Mike Ragogna: Roger, hi. Didn't you just play the at the Olympics?
Roger Taylor: Yeah, we played one of the concerts associated with the Olympics in Hyde Park.
MR: You almost can't get a gig like that except for maybe playing for the world with Live Aid?
RT: Yeah, we did the original Live Aid, which, to this day, I think is still the best event concert that's ever been. It was incredible, a little scary. "Okay, are you guys ready?" There are a hundred thousand people in the stadium, there's a billion people watching live worldwide, on you go!" It's scary, but we made it and it was a great event to be at.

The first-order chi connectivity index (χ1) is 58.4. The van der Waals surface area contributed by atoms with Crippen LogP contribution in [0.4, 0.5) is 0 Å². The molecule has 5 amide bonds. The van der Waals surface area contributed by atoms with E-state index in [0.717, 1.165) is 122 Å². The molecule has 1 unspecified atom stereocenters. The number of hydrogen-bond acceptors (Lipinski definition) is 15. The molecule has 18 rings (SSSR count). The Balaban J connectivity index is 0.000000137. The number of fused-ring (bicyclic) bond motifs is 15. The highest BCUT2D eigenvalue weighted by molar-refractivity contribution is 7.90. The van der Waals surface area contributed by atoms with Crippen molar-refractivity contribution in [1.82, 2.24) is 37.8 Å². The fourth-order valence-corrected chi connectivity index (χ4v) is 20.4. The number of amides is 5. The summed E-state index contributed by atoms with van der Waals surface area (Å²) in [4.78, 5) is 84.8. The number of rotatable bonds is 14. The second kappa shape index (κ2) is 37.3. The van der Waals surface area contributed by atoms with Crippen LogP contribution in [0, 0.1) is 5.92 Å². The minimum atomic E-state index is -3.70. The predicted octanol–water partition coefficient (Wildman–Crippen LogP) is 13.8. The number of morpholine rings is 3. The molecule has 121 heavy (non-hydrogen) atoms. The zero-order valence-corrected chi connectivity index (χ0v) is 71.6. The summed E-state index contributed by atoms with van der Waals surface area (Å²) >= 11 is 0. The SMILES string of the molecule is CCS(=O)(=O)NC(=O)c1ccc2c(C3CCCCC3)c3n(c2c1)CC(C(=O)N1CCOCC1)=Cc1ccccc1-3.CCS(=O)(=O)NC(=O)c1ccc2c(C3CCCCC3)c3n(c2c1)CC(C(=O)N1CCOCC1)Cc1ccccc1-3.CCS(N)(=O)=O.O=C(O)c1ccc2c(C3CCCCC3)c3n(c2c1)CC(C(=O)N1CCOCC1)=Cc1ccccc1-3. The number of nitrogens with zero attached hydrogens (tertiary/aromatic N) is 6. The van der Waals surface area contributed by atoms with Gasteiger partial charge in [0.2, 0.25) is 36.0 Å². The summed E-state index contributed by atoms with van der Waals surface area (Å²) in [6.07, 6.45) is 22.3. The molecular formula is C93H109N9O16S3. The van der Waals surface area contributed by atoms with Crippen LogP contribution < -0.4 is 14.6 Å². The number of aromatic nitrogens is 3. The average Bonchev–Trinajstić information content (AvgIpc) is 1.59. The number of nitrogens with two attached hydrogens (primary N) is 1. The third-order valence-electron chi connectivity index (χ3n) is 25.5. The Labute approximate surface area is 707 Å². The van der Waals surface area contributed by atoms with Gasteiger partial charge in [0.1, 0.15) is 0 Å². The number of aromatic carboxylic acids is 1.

MR: Nice, no pressure there.
RT: No pressure there, none at all! Just don't drop your drumstick.
MR: Roger, Duran Duran has been a favorite band for so many people for so long. You guys have hung in there, releasing many albums featuring pop classics, many of them appearing on your A Diamond In The Mind: Live 2011 DVD. It was filmed at the MEN Arena in Manchester on December 16th of last year?
RT: Uh-huh. Correct.
MR: And it was during your All You Need Is Now tour. When you're playing the hits, do you try to update the old songs?